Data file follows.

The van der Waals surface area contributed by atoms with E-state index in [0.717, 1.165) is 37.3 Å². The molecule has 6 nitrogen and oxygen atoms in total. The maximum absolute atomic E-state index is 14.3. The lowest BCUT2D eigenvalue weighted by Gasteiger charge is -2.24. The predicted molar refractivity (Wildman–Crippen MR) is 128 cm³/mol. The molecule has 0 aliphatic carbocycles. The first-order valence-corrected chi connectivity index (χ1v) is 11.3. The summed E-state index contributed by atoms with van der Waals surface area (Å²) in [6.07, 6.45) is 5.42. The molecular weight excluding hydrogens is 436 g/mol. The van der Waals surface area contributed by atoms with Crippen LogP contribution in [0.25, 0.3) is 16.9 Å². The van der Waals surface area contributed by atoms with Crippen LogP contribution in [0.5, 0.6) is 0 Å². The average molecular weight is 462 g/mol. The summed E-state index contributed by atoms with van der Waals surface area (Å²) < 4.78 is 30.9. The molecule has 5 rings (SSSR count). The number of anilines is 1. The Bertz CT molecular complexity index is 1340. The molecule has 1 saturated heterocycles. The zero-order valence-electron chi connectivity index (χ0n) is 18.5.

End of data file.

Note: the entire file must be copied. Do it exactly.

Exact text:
The van der Waals surface area contributed by atoms with E-state index in [0.717, 1.165) is 37.3 Å². The molecule has 6 nitrogen and oxygen atoms in total. The maximum absolute atomic E-state index is 14.3. The lowest BCUT2D eigenvalue weighted by Gasteiger charge is -2.24. The predicted molar refractivity (Wildman–Crippen MR) is 128 cm³/mol. The molecule has 0 aliphatic carbocycles. The first-order valence-corrected chi connectivity index (χ1v) is 11.3. The summed E-state index contributed by atoms with van der Waals surface area (Å²) in [6.07, 6.45) is 5.42. The molecular weight excluding hydrogens is 436 g/mol. The van der Waals surface area contributed by atoms with Crippen LogP contribution in [0.25, 0.3) is 16.9 Å². The van der Waals surface area contributed by atoms with Crippen LogP contribution in [0.5, 0.6) is 0 Å². The average molecular weight is 462 g/mol. The summed E-state index contributed by atoms with van der Waals surface area (Å²) < 4.78 is 30.9. The molecule has 5 rings (SSSR count). The number of anilines is 1. The Bertz CT molecular complexity index is 1340. The molecule has 1 saturated heterocycles. The zero-order valence-electron chi connectivity index (χ0n) is 18.5.